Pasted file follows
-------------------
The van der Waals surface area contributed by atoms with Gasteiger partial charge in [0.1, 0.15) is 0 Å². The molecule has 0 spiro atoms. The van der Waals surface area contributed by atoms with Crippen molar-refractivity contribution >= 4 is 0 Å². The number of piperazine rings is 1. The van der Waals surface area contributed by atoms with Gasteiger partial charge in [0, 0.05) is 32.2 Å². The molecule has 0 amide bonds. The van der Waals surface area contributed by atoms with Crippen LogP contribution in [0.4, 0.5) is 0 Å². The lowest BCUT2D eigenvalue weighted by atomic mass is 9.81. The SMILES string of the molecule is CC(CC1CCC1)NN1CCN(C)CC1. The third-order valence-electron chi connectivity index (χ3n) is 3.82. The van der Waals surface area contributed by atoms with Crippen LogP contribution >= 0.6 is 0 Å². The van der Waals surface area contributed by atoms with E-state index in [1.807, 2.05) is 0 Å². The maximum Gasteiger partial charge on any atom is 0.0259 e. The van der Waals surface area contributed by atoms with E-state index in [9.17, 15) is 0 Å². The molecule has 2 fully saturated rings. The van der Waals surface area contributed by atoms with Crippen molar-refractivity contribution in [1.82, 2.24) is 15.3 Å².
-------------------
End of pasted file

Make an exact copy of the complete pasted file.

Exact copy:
The van der Waals surface area contributed by atoms with Gasteiger partial charge in [0.1, 0.15) is 0 Å². The molecule has 0 spiro atoms. The van der Waals surface area contributed by atoms with Crippen molar-refractivity contribution >= 4 is 0 Å². The number of piperazine rings is 1. The van der Waals surface area contributed by atoms with Gasteiger partial charge in [0, 0.05) is 32.2 Å². The molecule has 0 amide bonds. The van der Waals surface area contributed by atoms with Crippen LogP contribution in [0.4, 0.5) is 0 Å². The lowest BCUT2D eigenvalue weighted by atomic mass is 9.81. The SMILES string of the molecule is CC(CC1CCC1)NN1CCN(C)CC1. The third-order valence-electron chi connectivity index (χ3n) is 3.82. The van der Waals surface area contributed by atoms with Crippen LogP contribution >= 0.6 is 0 Å². The van der Waals surface area contributed by atoms with E-state index in [1.807, 2.05) is 0 Å². The maximum Gasteiger partial charge on any atom is 0.0259 e. The van der Waals surface area contributed by atoms with E-state index in [9.17, 15) is 0 Å². The molecule has 2 fully saturated rings. The van der Waals surface area contributed by atoms with Crippen molar-refractivity contribution in [1.82, 2.24) is 15.3 Å².